Polyphonic Tesla Coil MIDI Interrupter
Tesla Coil MIDI Interrupter
The Polyphonic Tesla Coil MIDI Interrupter, quite a mouth-full isn't
it? This device is basically a modular MIDI
player, which can be used as a Tesla coil interrupter or synthesizer.
For those who aren't familiar with MIDI, it's a music standard used
largely by keyboards and drum pads, in which simple commands are sent
serially, such as note on and off information and intensity, but not
actual music. That job is left to the synthesizer, which is simply told
when a note is on or off, and must create the corresponding sounds
(frequency, waveform, etc) itself in order to make audible music. So no
matter what the original song is supposed to sound like, the MIDI
signals simply tell us when a key is on or off (and a lot of other
information, but nothing that's interesting for this project). This is
perfect for Tesla coil modulation, as every SSTC or DRSSTC can be
interrupted, and by interrupting the coil at the same frequency as the
note being played, we can create music!
This project has evolved from a monophonic MIDI player using a single
ATmega32, to a multi-channel, multi-note (polyphonic) MIDI player using
cascaded ATtiny2313s. Each ATtiny2313 can play two notes at once, using
Timer1 and the two Compare Match modules. The AVRs are organized so
they all receive the same input, but only start playing notes once an
enable input (PD5) is set high. Once an AVR has used both it's compare
match modules to play notes, ie is full, an output pin (PB0) goes high.
This way they can cooperate, and in theory play and infinite number of
notes at once. The MIDI channel that the AVRs listen on is set using
the four most significant bits on PORTB. I've made a small example
circuit where three ATtiny2313s are chained together, and can either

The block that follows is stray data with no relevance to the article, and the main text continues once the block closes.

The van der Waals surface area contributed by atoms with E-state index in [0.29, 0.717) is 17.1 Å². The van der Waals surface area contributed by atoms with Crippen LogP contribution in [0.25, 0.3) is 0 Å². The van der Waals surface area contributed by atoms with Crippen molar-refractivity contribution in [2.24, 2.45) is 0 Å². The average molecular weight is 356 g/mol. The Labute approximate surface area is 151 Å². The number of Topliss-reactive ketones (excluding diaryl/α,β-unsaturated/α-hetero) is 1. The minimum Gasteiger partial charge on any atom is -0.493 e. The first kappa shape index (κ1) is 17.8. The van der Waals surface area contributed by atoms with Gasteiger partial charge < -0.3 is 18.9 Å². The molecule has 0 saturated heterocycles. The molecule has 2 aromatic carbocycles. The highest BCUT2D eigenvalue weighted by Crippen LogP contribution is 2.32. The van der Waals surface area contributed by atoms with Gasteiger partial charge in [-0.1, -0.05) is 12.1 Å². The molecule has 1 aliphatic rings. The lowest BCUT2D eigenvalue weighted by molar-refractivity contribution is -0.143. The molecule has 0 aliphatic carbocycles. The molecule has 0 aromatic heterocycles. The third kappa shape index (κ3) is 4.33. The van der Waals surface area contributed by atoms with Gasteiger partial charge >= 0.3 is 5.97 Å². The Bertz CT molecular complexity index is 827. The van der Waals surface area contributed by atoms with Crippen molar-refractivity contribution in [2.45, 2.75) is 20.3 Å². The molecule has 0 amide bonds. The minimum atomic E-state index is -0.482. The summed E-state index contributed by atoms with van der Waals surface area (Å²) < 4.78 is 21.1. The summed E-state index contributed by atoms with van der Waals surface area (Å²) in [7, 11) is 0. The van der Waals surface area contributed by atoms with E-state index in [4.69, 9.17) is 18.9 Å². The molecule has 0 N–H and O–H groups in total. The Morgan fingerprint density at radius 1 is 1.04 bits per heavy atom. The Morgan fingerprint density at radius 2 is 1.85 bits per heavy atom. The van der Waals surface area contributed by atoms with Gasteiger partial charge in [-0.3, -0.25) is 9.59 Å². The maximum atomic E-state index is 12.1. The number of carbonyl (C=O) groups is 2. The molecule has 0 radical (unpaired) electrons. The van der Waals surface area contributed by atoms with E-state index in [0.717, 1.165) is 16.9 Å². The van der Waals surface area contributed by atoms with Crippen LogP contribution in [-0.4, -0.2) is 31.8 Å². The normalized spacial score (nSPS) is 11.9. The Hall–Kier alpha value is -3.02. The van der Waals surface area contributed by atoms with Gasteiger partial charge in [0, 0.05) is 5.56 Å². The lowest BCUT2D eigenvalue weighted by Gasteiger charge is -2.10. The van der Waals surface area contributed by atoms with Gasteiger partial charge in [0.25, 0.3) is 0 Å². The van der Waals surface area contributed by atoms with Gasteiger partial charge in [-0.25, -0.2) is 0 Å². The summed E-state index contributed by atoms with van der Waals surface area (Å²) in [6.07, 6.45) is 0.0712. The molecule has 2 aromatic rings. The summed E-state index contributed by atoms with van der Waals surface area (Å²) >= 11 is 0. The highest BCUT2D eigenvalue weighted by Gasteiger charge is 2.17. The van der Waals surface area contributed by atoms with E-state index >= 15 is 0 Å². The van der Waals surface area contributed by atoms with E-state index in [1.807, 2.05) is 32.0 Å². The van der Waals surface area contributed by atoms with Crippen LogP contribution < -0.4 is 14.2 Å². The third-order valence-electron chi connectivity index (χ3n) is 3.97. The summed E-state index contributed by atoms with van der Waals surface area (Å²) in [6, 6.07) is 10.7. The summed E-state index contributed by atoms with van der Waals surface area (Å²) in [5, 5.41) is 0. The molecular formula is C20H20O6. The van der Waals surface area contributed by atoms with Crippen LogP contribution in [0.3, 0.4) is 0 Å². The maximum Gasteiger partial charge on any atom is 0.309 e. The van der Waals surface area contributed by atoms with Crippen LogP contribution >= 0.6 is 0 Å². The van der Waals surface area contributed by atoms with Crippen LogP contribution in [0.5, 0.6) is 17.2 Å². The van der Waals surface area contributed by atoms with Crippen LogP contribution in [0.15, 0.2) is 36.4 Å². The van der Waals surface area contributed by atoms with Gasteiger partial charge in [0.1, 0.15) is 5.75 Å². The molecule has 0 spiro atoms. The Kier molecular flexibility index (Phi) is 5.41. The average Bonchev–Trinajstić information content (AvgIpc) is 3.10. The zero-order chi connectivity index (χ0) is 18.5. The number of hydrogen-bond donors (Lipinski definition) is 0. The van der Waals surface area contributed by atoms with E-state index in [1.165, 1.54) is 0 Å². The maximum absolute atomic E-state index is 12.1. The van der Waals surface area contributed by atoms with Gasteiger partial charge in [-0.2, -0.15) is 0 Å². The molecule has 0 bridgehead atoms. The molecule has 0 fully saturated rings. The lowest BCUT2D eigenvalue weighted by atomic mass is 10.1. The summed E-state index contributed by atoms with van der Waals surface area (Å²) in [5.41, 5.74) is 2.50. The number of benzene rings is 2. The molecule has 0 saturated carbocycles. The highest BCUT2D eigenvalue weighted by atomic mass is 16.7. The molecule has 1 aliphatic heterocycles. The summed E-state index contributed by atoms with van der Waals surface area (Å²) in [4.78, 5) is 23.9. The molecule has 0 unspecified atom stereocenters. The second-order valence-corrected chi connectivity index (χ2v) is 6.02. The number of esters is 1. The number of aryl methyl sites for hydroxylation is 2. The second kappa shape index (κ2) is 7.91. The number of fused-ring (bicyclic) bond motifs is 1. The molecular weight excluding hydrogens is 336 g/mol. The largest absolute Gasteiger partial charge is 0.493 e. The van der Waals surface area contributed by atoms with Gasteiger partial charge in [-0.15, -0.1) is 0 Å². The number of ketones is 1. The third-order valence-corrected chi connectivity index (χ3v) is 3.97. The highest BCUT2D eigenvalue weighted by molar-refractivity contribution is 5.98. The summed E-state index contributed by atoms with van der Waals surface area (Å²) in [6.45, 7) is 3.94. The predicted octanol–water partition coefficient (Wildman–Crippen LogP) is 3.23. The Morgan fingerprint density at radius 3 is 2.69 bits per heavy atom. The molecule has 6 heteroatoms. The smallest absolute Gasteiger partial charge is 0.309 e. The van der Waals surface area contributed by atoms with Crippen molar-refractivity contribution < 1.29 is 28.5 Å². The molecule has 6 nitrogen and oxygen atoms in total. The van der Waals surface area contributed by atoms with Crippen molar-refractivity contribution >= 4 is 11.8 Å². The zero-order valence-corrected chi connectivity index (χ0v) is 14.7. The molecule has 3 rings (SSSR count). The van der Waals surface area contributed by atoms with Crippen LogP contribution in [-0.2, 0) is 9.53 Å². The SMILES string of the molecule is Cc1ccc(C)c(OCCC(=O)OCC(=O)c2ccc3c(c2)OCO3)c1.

play 6 notes on one channel, 4 notes on channel 1 and two on channel 3,
or two notes on channels 1,2 and 3. All depending on
the position of two switches. The firmware was made using
WinAVR (AVR-GCC). Firmware, schematic, a command-line program for
determining the compare match values AND PCB files (w00t!) can be found
here. -> TC
For anyone else who wishes to tread down the path of MIDI and AVRs, I
recommend you read this
article by Paul Maddox
. It was a
reference I used throughout the entire process, and saved me a lot of
headaches. (not to say I still didn't encounter enough of them.) Also,
if you wish to mix several notes together you need to keep the duty
cycle low (~5%). This is obvious once it's been pointed out (thanks
Steve Ward), because you can only send one bit of data down the line,
and mixing two square waves results in areas at V/2 - which would
require 2 bits of data to describe. Keeping the duty cycle low reduces
the chance of an overlap. And the more square waves you mix the more
bits are required. It's easy to see graphically if my explanation is
The firmware itself is interrupt-driven. MIDI bytes are processed as
soon as they are received, and once a full MIDI packet has been
received a note is either turned on or off. When a note is turned on